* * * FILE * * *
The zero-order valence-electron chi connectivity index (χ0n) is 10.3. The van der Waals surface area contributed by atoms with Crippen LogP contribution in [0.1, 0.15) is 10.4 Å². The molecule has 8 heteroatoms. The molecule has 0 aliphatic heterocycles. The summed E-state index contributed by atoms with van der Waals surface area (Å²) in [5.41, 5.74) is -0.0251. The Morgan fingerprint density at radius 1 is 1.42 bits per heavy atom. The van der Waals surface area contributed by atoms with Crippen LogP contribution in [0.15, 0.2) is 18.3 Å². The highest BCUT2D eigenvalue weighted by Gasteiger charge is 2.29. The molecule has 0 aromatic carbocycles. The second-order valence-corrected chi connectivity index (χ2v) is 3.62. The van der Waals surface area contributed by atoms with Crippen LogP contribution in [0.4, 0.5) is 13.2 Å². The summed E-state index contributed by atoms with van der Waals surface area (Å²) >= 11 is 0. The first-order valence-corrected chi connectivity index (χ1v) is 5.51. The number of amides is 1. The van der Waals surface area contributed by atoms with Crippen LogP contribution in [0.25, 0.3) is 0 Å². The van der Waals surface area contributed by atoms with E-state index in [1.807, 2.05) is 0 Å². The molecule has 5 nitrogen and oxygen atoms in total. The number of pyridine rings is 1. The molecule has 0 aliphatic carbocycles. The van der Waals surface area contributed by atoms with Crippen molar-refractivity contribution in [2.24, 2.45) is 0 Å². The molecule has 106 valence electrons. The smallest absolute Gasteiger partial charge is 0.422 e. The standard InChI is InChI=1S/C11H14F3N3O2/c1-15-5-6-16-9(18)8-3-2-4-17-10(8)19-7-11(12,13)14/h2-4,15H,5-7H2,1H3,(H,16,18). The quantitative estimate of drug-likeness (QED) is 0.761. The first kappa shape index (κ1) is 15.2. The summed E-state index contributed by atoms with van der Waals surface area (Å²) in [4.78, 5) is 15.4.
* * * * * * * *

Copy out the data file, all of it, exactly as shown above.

The zero-order valence-electron chi connectivity index (χ0n) is 10.3. The van der Waals surface area contributed by atoms with Crippen LogP contribution in [0.1, 0.15) is 10.4 Å². The molecule has 8 heteroatoms. The molecule has 0 aliphatic heterocycles. The summed E-state index contributed by atoms with van der Waals surface area (Å²) in [5.41, 5.74) is -0.0251. The Morgan fingerprint density at radius 1 is 1.42 bits per heavy atom. The van der Waals surface area contributed by atoms with Crippen LogP contribution in [0.15, 0.2) is 18.3 Å². The highest BCUT2D eigenvalue weighted by Gasteiger charge is 2.29. The molecule has 0 aromatic carbocycles. The second-order valence-corrected chi connectivity index (χ2v) is 3.62. The van der Waals surface area contributed by atoms with Crippen LogP contribution in [0.4, 0.5) is 13.2 Å². The summed E-state index contributed by atoms with van der Waals surface area (Å²) >= 11 is 0. The first-order valence-corrected chi connectivity index (χ1v) is 5.51. The number of amides is 1. The van der Waals surface area contributed by atoms with Crippen LogP contribution in [0.25, 0.3) is 0 Å². The van der Waals surface area contributed by atoms with E-state index in [1.807, 2.05) is 0 Å². The molecule has 5 nitrogen and oxygen atoms in total. The number of pyridine rings is 1. The molecule has 0 aliphatic carbocycles. The van der Waals surface area contributed by atoms with Crippen molar-refractivity contribution in [2.24, 2.45) is 0 Å². The molecule has 106 valence electrons. The smallest absolute Gasteiger partial charge is 0.422 e. The standard InChI is InChI=1S/C11H14F3N3O2/c1-15-5-6-16-9(18)8-3-2-4-17-10(8)19-7-11(12,13)14/h2-4,15H,5-7H2,1H3,(H,16,18). The quantitative estimate of drug-likeness (QED) is 0.761. The first kappa shape index (κ1) is 15.2. The summed E-state index contributed by atoms with van der Waals surface area (Å²) in [4.78, 5) is 15.4.